"Until one has loved an animal, a part of one's soul remains unawakened" -- Anatole France

About Us
About Us


Lost & Found
Lost & Found

Short On Luck
Short On Luck

Bunnies, Etc.
Bunnies, Etc.

New Beginnings
New Beginnings

Petunia Says
Petunia Says...

pagetitle News & In-fur-mation


Special Alert...
Schedule Change






Mia, Missy and Rosie...

Featured Easter Trio


Missy is a sweet and affectionate young girl. She was rescued by a caring lady who found her shaking and starving in Walnut Creek. 

She is comfortable with friendly dogs, loves to explore, and likes to be petted and once she is comfortable with you, sit in your lap and give you a roaring purr of approval! However, if you try to get too friendly too fast, she will give you a little swat. Because of this, we don't recommend her for young children. 

enjoys active play. She is veryfastidious about herself and the catbox. She is easy to administer to and doesn't mind having her paws washed. 

Missy is now an indoor-only cat and will be fine with it. She likes to supervise you when you are on the computer!


Mia is a demure, shy but loving kitty. She would love to sit on your lap and be a special friend. She is quiet, gentle and would make a good companion for a quiet adult home. 

Although shy at our adoption site, with the right people, she will bloom once she is comfortable and secure in her new home. 

Mia is Baxter's mom.


Rosie is somewhat shy, but warms up to people when held and petted. She is loving, playful and gentle. She is vocal when called by her name. She adapts to the company of other cats but definite opinions about who she befriends. She loves to sit beside a person and sleeps on the bed.

Her diet consists mainly of UR Food dry food since there are other fosters that require it, however she does not need it for medical reasons. She does enjoy a bit of canned, wet food and tolerates most brands such as Wellness, Royal Kanin and Tiki foods.

If you would like to meet any of the animals listed on the FFF or Petfinder sites,

you can contact Sally.


They are CUTE! ... BUT are you ready for a bunny?

the easter bunnyAll too often well intentioned people adopt bunnies ..especially at EASTER.. as gifts or playmates for children. Alas, when the novelty wears off, the bunnies are too often dumped at our local Shelters, let loose to fend for themselves or worse, injured or killed by dogs and/or other predators.

F.F.F. would love to adopt some of our bunnies to you when you think you are ready. We are fortunate to have an expert "bunny person" to answer all your questions and advise you on the best way to introduce a bunny into your home, to other pets and to your children.

As for bunnies at EASTER.... or as gifts, instead, consider fostering or donating to a local Rabbit Rescue/Shelter or.... we prefer to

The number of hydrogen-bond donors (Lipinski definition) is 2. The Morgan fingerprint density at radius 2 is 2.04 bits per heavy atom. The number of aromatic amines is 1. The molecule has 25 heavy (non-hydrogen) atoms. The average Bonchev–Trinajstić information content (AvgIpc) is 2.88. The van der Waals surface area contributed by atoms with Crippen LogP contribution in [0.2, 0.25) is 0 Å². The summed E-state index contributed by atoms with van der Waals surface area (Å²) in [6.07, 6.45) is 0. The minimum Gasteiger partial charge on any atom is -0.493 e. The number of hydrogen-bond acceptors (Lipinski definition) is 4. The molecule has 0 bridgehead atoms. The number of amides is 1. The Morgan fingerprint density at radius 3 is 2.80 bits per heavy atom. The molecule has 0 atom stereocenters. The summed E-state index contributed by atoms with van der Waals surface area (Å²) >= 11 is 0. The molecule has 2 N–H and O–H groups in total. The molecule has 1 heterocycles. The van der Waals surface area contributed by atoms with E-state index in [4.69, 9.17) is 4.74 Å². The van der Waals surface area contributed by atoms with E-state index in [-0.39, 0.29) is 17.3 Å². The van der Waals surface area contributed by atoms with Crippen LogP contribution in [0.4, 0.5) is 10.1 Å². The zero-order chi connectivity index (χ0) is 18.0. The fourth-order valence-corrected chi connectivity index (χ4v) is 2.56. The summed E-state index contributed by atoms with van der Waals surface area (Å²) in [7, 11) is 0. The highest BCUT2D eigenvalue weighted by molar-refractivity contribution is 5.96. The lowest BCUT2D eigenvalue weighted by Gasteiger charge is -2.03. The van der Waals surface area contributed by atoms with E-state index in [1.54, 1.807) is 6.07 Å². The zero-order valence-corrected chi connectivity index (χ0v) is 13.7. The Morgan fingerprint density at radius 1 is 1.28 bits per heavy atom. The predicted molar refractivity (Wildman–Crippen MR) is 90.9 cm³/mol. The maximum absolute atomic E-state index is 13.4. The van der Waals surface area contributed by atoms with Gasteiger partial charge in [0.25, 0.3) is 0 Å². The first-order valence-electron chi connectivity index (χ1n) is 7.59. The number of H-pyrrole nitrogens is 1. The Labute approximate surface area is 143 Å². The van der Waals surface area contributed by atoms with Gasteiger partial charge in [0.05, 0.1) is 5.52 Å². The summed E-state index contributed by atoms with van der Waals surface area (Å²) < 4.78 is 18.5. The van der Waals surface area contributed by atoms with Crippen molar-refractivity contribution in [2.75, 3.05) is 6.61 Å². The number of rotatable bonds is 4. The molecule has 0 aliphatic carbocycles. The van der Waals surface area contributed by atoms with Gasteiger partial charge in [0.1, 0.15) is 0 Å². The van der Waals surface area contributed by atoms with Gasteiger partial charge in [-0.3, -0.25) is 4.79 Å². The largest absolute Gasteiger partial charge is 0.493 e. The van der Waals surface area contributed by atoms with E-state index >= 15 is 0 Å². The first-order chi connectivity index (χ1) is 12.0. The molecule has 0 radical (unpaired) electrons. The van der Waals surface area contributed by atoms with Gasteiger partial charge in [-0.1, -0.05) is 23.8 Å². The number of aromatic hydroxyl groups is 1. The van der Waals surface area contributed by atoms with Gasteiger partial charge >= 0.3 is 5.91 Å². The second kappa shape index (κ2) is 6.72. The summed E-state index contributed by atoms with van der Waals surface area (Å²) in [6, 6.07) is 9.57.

M A K E ... M I N E ...

In keeping with the season, Petunia and I will have on "paw" a variety of Easter candy favorites...

chocolate easter bunnies

Including chocolate bunnies! Our snacks of chocolates and candies are for people.

Please keep them away from cats/pets as they are TOXIC!

Petunia and I wish you and yours a safe and wonderful EASTER.

Sally and Petunia

For more information on Rabbits and their care... House Rabbit Society



***** EASTER ALERT *****

Easter Lilies (along with many other plants), Plastic Easter Grass,
Candies and Chocolate are TOXIC to cats.
Please keep these where your cat/pet can not get them!

For a list of plants toxic to cats, please visit
The Cat Fancier's Association website.

ALL OF US AT F.F.F., STAFF and FELINES, wish you and yours a restful and HAPPY EASTER.

April Is ...

Prevention of Animal Cruelty Month

will purr for food


In keeping with the promotion of "Prevention of Cruelty to Animals Awareness" as designated by the ASPCA, FFF would like to urge all to visit their website and learn more about what constitutes cruelty in the state of California, its legal definitions and what steps you can take to prevent cruelty and abuse of animals in our communities.

From its inception, FFF implemented the SOL Program (Short on Luck), to provide emergency foster care and a "Safe Place" for animals to go when at immediate risk from domestic violence or neighborhood violence. To date we have provided emergency services to cats caught in the crossfire of domestic violence. As well, we were able to save and provide a wonderful new beginning to one cat who was the victim of his owner's ignorance and cruelty. We have chosen to share Blue's story to encourage others to speak out and take action to help hapless animals that may fall victim to senseless act of neglect, abandonment, and/or physical/emotional abuse.